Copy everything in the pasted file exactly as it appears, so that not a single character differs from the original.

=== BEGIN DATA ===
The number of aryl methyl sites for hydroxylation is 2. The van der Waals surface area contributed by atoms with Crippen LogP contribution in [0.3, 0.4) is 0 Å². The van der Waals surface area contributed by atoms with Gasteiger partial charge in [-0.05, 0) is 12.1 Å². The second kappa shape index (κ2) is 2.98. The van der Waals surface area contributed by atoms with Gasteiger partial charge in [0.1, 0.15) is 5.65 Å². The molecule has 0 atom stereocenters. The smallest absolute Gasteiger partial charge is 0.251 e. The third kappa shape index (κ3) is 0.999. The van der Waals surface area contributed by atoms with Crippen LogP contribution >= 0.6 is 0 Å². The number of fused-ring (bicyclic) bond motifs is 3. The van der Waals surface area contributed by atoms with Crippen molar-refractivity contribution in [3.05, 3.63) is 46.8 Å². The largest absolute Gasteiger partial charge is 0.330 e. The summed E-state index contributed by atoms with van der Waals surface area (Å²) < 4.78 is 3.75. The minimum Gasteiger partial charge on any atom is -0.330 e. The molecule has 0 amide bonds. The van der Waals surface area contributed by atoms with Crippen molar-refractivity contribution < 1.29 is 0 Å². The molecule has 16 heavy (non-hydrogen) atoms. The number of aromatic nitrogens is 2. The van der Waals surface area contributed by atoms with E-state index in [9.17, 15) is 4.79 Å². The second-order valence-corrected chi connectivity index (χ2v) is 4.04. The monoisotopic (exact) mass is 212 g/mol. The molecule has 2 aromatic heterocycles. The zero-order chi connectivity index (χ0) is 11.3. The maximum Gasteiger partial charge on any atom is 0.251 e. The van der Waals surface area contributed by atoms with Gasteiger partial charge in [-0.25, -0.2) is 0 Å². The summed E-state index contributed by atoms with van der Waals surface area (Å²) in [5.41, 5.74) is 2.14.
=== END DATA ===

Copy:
The number of aryl methyl sites for hydroxylation is 2. The van der Waals surface area contributed by atoms with Crippen LogP contribution in [0.3, 0.4) is 0 Å². The van der Waals surface area contributed by atoms with Gasteiger partial charge in [-0.05, 0) is 12.1 Å². The second kappa shape index (κ2) is 2.98. The van der Waals surface area contributed by atoms with Gasteiger partial charge in [0.1, 0.15) is 5.65 Å². The molecule has 0 atom stereocenters. The smallest absolute Gasteiger partial charge is 0.251 e. The third kappa shape index (κ3) is 0.999. The van der Waals surface area contributed by atoms with Crippen LogP contribution >= 0.6 is 0 Å². The number of fused-ring (bicyclic) bond motifs is 3. The van der Waals surface area contributed by atoms with Crippen molar-refractivity contribution in [3.05, 3.63) is 46.8 Å². The largest absolute Gasteiger partial charge is 0.330 e. The summed E-state index contributed by atoms with van der Waals surface area (Å²) < 4.78 is 3.75. The minimum Gasteiger partial charge on any atom is -0.330 e. The molecule has 0 amide bonds. The van der Waals surface area contributed by atoms with Crippen molar-refractivity contribution < 1.29 is 0 Å². The molecule has 16 heavy (non-hydrogen) atoms. The number of aromatic nitrogens is 2. The van der Waals surface area contributed by atoms with E-state index in [9.17, 15) is 4.79 Å². The second-order valence-corrected chi connectivity index (χ2v) is 4.04. The monoisotopic (exact) mass is 212 g/mol. The molecule has 2 aromatic heterocycles. The zero-order chi connectivity index (χ0) is 11.3. The maximum Gasteiger partial charge on any atom is 0.251 e. The van der Waals surface area contributed by atoms with Gasteiger partial charge in [-0.25, -0.2) is 0 Å². The summed E-state index contributed by atoms with van der Waals surface area (Å²) in [5.41, 5.74) is 2.14.